You may have to repeat that question again –

What you’re doing is clearly and simply moving them toward moments of greater clarity for themselves, of how they got themselves in this mess they are in. This is for their benefit, but will provide some relief for you to.

The cause of their mess may be obvious to YOU, But not yet to them.

You want them to really see for themselves, what’s ruining their lives.

You may believe you already know what this problem or situation is: that’s not the point of these questions. The point of asking the drug / alcohol abuser how drug and alcohol abuse fits into that situation? is so they see some of the factors contributing to their situation for themselves.

Accept and acknowledge their answer.

Now onto

Step 4

On Step 4, Show your loved one the first video in the membership, called “7 steps to overcoming Addiction”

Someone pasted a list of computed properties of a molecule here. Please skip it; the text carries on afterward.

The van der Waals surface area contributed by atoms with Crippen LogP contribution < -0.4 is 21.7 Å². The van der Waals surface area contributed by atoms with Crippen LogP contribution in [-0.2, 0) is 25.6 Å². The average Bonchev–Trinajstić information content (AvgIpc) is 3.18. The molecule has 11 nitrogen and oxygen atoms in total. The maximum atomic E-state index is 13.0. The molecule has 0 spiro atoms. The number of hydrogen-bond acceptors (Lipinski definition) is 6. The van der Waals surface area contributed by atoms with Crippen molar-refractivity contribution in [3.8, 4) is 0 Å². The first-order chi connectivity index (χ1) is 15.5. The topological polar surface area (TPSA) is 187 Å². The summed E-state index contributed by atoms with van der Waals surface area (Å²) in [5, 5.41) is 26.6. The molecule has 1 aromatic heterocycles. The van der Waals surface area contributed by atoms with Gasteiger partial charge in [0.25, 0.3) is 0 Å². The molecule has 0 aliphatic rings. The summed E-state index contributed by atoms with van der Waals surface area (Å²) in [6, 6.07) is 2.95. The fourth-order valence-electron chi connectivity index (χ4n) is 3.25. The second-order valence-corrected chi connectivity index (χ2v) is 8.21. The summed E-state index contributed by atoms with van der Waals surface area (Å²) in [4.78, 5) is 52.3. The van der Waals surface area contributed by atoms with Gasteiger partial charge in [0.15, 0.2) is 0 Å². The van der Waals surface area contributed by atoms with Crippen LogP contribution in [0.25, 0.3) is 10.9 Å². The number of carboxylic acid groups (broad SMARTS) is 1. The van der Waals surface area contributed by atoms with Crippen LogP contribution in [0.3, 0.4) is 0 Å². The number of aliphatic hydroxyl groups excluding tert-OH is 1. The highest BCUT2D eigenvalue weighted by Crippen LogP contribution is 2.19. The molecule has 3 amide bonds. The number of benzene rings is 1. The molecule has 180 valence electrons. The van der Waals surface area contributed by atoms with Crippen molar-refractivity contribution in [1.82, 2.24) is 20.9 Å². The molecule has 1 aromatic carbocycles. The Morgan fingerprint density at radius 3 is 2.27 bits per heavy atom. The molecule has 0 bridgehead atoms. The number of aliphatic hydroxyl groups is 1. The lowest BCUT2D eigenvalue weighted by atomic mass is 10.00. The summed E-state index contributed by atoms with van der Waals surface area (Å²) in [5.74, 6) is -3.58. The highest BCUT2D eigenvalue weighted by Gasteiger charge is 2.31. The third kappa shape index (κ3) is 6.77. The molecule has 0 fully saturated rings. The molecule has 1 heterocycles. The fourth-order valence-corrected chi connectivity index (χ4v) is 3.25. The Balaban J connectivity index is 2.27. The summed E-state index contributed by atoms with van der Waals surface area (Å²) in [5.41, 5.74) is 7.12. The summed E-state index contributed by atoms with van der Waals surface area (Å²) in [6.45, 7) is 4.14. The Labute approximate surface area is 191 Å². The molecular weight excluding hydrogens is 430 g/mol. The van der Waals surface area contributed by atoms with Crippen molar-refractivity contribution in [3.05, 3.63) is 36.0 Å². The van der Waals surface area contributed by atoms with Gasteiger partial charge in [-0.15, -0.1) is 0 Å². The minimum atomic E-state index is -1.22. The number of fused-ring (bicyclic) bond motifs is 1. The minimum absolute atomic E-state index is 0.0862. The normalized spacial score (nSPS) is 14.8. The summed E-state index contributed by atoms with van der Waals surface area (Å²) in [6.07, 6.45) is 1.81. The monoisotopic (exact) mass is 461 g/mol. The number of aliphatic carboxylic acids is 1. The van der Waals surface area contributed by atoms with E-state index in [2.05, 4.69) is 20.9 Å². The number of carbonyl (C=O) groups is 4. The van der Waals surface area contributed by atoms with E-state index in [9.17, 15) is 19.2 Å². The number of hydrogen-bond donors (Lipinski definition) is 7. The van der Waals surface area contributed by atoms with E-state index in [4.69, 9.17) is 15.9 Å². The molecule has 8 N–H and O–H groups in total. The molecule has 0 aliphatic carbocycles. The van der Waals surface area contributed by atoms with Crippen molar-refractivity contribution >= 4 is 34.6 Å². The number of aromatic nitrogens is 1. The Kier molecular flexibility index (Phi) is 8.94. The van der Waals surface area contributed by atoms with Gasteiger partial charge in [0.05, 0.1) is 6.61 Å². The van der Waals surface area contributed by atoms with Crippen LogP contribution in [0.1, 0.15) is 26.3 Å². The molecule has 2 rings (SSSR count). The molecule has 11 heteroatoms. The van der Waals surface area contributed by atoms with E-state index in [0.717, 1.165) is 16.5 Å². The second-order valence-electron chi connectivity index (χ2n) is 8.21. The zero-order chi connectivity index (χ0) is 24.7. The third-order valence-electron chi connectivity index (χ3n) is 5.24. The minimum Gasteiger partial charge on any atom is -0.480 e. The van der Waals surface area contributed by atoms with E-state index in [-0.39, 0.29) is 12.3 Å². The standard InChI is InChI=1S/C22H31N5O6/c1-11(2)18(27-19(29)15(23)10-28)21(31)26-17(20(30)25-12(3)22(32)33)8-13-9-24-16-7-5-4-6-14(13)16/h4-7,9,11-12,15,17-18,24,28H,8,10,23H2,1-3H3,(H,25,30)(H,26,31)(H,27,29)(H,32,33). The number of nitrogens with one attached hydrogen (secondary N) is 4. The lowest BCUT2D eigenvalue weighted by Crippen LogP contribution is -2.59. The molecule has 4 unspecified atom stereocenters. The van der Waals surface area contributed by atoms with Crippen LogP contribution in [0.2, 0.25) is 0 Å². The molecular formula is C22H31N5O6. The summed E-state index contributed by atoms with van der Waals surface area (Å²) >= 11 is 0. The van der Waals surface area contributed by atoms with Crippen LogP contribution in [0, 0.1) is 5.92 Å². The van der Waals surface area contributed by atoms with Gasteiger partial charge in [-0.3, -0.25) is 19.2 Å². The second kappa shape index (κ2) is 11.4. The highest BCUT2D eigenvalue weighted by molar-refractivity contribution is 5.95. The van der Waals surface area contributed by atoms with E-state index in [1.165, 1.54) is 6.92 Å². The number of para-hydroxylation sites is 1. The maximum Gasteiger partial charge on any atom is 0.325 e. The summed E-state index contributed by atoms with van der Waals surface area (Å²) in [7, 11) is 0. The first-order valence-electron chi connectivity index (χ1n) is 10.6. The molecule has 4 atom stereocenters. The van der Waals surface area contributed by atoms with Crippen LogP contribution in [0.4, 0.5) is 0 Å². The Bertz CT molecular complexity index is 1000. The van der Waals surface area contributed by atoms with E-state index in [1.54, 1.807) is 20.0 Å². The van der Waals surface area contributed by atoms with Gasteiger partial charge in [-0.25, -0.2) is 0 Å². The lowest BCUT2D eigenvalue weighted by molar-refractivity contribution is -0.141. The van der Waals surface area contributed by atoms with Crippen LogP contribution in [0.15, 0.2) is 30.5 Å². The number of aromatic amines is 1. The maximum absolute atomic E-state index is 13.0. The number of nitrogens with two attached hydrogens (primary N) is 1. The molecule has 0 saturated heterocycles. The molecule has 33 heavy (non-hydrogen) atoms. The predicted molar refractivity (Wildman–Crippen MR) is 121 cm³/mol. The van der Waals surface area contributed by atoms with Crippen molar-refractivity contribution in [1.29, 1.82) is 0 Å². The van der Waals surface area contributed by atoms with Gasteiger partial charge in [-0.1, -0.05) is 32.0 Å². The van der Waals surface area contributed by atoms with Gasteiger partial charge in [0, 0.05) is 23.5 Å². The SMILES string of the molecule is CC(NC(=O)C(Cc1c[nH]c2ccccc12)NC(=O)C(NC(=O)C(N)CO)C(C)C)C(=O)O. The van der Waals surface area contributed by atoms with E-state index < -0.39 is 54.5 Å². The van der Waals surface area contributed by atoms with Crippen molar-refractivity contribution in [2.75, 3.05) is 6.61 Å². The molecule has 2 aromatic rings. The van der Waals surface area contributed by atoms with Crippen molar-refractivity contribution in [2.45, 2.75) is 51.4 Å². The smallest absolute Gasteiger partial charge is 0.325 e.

Drug and alcohol abusers are very savvy about their problems but uninformed about the underlying cause of addiction. They need to be educated before they can make an informed decision to resolve their addiction. The 7 Steps to overcoming addiction video at makes sense to addicts, take them there, you’ll be glad you did.

And these are the first 4 steps to helping a loved one get clean.

© Tibor A. Palatinus of Narconon Vancouver Society , all rights reserved. Narconon and its logo is owned by the Association for Better living and education and used with its permission. This video was produced in association with Bullseye Promotions.